This year’s National Conference on Addiction Disorders (NCAD) will tap into resources from its Florida location and elsewhere to explore numerous facets of the effort to combat prescription drug abuse in the challenging domain of pain management.
Leaders from Florida’s Hanley Center and BayCare Behavioral Health will be among the experts who will share solutions on a subject that has left providers, policy-makers and patients often grasping for reasonable answers. The conference (www.ncad12.com), sponsored by the publishers of Addiction Professional and Behavioral Healthcare magazines, will take place Sept. 28-Oct. 2 in Orlando; early-bird registration rates are in effect until Aug. 15.
Barbara Krantz, Hanley Center’s director of medical research, will present case studies on effective treatment of prescription drug abuse and will discuss non-addictive treatment alternatives for chronic pain patients (Oct. 1). Leaders of BayCare Behavioral Health will make the case that addiction treatment provider agencies can become an integral part of their community’s effort to combat prescription drug misuse. They will cite examples of environmental strategies their agency has employed to combat prescription drug abuse in two Florida counties that experienced spiraling rates of oxycodone-related deaths as well as drug exposure in newborns (Sept. 29).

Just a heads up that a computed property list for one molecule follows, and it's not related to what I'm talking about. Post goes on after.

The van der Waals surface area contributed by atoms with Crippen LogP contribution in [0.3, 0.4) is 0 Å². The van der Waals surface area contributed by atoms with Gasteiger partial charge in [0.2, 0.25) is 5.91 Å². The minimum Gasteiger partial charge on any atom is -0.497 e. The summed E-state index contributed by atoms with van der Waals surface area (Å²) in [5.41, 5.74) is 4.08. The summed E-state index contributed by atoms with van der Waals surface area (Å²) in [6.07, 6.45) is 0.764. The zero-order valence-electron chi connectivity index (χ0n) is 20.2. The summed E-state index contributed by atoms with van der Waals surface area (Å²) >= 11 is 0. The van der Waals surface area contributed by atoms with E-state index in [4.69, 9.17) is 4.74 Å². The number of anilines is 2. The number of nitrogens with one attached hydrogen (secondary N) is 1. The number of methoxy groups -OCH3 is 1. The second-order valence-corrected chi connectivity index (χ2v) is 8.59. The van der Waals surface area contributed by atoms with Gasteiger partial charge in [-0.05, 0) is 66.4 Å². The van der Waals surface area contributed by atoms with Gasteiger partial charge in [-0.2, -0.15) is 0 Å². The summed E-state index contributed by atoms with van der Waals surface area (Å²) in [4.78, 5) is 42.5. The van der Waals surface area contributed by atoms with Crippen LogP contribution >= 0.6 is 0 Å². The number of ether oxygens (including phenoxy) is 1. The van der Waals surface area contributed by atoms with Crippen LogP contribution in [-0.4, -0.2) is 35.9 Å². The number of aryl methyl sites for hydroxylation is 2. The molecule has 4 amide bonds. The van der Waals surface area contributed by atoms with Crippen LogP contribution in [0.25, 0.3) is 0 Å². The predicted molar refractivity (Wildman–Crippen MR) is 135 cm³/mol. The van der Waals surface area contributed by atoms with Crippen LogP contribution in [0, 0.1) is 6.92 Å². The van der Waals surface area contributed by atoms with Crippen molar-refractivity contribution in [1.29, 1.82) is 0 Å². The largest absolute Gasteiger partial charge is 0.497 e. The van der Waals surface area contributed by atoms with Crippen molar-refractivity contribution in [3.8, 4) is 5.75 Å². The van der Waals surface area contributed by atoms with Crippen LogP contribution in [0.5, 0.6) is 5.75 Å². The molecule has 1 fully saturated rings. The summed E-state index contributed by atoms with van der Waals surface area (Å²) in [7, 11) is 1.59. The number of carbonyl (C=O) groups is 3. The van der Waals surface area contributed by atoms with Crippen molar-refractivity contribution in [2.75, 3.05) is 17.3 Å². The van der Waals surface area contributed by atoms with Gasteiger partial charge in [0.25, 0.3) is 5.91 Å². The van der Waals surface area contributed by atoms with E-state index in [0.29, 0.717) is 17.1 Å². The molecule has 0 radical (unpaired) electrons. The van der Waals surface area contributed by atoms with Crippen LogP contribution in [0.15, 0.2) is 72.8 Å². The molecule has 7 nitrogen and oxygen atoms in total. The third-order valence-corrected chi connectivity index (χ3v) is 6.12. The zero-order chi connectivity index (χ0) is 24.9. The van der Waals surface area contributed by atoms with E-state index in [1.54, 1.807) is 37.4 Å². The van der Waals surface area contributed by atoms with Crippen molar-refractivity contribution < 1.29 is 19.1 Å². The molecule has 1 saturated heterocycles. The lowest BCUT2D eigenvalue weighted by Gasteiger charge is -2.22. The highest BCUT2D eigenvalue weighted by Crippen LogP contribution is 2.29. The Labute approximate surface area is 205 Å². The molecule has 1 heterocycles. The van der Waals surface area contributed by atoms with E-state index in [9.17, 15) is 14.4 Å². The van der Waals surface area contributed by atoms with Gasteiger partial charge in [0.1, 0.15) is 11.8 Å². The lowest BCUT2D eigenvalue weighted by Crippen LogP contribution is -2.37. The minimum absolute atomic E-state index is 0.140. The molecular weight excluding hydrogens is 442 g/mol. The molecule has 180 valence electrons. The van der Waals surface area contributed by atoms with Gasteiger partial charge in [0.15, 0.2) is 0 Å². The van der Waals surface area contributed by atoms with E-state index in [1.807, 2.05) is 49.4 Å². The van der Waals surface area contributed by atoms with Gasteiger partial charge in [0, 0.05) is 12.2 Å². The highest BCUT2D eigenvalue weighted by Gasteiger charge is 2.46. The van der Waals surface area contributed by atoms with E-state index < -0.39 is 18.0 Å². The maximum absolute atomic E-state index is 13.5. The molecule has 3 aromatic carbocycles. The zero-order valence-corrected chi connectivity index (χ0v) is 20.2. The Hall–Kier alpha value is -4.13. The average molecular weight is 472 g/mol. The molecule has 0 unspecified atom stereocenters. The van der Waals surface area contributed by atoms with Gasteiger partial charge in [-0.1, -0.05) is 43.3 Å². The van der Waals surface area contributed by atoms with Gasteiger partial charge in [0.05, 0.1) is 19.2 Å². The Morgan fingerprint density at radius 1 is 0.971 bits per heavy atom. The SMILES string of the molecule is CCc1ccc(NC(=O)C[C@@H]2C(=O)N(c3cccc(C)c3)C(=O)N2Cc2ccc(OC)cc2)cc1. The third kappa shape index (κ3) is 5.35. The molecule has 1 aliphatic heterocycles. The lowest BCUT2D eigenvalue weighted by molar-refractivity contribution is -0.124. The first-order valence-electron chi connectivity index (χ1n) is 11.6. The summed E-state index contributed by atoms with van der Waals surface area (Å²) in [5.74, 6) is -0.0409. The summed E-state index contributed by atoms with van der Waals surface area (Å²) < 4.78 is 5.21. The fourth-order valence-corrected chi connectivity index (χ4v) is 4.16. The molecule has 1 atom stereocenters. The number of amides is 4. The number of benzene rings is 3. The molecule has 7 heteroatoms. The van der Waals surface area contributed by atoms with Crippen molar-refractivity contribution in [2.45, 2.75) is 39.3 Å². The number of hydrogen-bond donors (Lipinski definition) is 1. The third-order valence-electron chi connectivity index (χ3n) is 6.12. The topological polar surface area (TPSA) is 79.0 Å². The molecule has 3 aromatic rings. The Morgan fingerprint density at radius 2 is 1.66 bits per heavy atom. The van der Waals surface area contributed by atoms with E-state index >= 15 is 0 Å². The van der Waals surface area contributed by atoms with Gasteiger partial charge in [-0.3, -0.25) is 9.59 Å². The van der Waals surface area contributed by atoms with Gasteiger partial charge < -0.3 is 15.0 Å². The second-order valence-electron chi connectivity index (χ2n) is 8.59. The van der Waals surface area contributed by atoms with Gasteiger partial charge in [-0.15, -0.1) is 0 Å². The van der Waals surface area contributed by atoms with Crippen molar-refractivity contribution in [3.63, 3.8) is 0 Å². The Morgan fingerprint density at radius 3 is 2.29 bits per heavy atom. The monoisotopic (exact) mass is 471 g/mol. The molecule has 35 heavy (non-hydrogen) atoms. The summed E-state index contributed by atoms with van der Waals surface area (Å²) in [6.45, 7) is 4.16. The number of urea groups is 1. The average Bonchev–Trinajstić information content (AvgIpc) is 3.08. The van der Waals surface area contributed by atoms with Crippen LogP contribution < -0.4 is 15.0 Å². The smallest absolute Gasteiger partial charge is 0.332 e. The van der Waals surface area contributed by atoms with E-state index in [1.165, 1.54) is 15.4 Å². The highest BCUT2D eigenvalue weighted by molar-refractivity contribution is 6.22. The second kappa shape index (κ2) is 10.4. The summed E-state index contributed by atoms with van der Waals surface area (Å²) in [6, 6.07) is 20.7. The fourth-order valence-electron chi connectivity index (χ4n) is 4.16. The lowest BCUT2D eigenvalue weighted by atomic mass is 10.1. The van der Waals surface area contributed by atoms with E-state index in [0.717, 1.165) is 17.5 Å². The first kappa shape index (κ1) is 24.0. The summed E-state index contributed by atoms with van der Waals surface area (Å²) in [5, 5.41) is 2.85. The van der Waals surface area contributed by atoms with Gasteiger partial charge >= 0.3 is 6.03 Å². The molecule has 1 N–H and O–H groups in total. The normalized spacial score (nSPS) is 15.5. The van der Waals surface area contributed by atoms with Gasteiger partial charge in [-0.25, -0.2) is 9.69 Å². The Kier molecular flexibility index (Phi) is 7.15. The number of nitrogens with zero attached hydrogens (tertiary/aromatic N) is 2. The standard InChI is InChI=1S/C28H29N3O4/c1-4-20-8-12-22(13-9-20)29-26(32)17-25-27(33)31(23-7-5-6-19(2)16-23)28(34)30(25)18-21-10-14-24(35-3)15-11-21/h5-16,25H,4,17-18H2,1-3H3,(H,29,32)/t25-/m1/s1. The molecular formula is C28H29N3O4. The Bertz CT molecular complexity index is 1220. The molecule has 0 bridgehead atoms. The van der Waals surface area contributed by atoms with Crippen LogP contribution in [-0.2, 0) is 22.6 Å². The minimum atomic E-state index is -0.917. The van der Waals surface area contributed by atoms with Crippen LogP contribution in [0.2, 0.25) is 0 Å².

In other related presentations at this year’s conference:
· CRC Health Group’s clinical quality management director will address strategies for overcoming patient resistance when a treatment regimen is changed in favor of a safer option (Sept. 29).
· The CEO of Ascend Recovery in Utah will look specifically at the young adult opiate addict population and its biological and clinical needs (Sept. 30).
· The director of the pain and chemical dependency program at the University of Pennsylvania’s medical school will give an overview of pharmacological and psychosocial interventions for pain management (Oct. 1).
· The trend for states to establish prescription drug monitoring programs (PDMPs) will be explored, with a look at how North Dakota treatment professionals have benefited from access to more detailed patient data (Oct. 2).